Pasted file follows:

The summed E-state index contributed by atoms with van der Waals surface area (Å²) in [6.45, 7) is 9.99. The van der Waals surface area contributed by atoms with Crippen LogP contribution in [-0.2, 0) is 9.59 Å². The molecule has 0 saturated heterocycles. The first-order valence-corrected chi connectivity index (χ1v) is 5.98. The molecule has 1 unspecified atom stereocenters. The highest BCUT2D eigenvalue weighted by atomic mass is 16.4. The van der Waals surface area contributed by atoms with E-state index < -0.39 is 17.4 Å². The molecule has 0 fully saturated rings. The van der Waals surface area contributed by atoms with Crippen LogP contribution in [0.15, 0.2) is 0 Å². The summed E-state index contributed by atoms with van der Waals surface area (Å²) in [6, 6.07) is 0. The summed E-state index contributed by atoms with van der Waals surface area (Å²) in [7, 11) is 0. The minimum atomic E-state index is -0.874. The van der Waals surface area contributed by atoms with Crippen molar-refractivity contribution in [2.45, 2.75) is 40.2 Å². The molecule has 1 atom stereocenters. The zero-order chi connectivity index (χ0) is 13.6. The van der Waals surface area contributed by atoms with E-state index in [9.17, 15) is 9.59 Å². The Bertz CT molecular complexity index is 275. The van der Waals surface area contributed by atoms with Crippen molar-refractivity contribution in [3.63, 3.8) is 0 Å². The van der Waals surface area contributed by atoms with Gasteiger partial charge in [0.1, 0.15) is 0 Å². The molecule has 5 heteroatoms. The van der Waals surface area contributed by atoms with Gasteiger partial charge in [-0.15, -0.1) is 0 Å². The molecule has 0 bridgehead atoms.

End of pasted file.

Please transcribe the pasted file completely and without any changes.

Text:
The summed E-state index contributed by atoms with van der Waals surface area (Å²) in [6.45, 7) is 9.99. The van der Waals surface area contributed by atoms with Crippen LogP contribution in [-0.2, 0) is 9.59 Å². The molecule has 0 saturated heterocycles. The first-order valence-corrected chi connectivity index (χ1v) is 5.98. The molecule has 1 unspecified atom stereocenters. The highest BCUT2D eigenvalue weighted by atomic mass is 16.4. The van der Waals surface area contributed by atoms with E-state index < -0.39 is 17.4 Å². The molecule has 0 fully saturated rings. The van der Waals surface area contributed by atoms with Crippen LogP contribution in [0.15, 0.2) is 0 Å². The summed E-state index contributed by atoms with van der Waals surface area (Å²) in [6, 6.07) is 0. The summed E-state index contributed by atoms with van der Waals surface area (Å²) in [7, 11) is 0. The minimum atomic E-state index is -0.874. The van der Waals surface area contributed by atoms with Crippen molar-refractivity contribution in [2.45, 2.75) is 40.2 Å². The molecule has 1 atom stereocenters. The zero-order chi connectivity index (χ0) is 13.6. The van der Waals surface area contributed by atoms with E-state index in [9.17, 15) is 9.59 Å². The Bertz CT molecular complexity index is 275. The van der Waals surface area contributed by atoms with Crippen molar-refractivity contribution in [3.63, 3.8) is 0 Å². The van der Waals surface area contributed by atoms with Gasteiger partial charge in [0.1, 0.15) is 0 Å². The molecule has 5 heteroatoms. The van der Waals surface area contributed by atoms with Gasteiger partial charge in [-0.15, -0.1) is 0 Å². The molecule has 0 bridgehead atoms.